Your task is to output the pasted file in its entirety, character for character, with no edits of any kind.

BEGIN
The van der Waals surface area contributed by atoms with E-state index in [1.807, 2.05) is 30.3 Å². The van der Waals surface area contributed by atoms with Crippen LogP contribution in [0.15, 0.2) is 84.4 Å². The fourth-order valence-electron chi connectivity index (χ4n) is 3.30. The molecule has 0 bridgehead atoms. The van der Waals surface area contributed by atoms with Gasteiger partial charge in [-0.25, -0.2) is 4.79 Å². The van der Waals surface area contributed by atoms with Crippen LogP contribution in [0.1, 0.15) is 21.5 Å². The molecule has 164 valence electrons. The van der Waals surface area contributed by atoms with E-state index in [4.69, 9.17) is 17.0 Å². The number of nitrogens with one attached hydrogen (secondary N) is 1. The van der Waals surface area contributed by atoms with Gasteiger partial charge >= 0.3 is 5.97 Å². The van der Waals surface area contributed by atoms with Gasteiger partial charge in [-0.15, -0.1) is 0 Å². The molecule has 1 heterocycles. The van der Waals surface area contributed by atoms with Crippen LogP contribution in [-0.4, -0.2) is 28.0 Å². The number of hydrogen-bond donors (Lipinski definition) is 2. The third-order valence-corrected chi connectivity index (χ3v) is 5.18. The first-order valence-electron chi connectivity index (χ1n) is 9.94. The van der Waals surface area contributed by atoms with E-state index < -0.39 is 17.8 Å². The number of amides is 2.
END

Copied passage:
The van der Waals surface area contributed by atoms with E-state index in [1.807, 2.05) is 30.3 Å². The van der Waals surface area contributed by atoms with Crippen LogP contribution in [0.15, 0.2) is 84.4 Å². The fourth-order valence-electron chi connectivity index (χ4n) is 3.30. The molecule has 0 bridgehead atoms. The van der Waals surface area contributed by atoms with Gasteiger partial charge in [-0.25, -0.2) is 4.79 Å². The van der Waals surface area contributed by atoms with Crippen LogP contribution in [0.1, 0.15) is 21.5 Å². The molecule has 164 valence electrons. The van der Waals surface area contributed by atoms with E-state index in [4.69, 9.17) is 17.0 Å². The number of nitrogens with one attached hydrogen (secondary N) is 1. The van der Waals surface area contributed by atoms with Gasteiger partial charge >= 0.3 is 5.97 Å². The van der Waals surface area contributed by atoms with Gasteiger partial charge in [-0.15, -0.1) is 0 Å². The molecule has 1 heterocycles. The van der Waals surface area contributed by atoms with Crippen LogP contribution in [-0.4, -0.2) is 28.0 Å². The number of hydrogen-bond donors (Lipinski definition) is 2. The third-order valence-corrected chi connectivity index (χ3v) is 5.18. The first-order valence-electron chi connectivity index (χ1n) is 9.94. The van der Waals surface area contributed by atoms with E-state index < -0.39 is 17.8 Å². The number of amides is 2.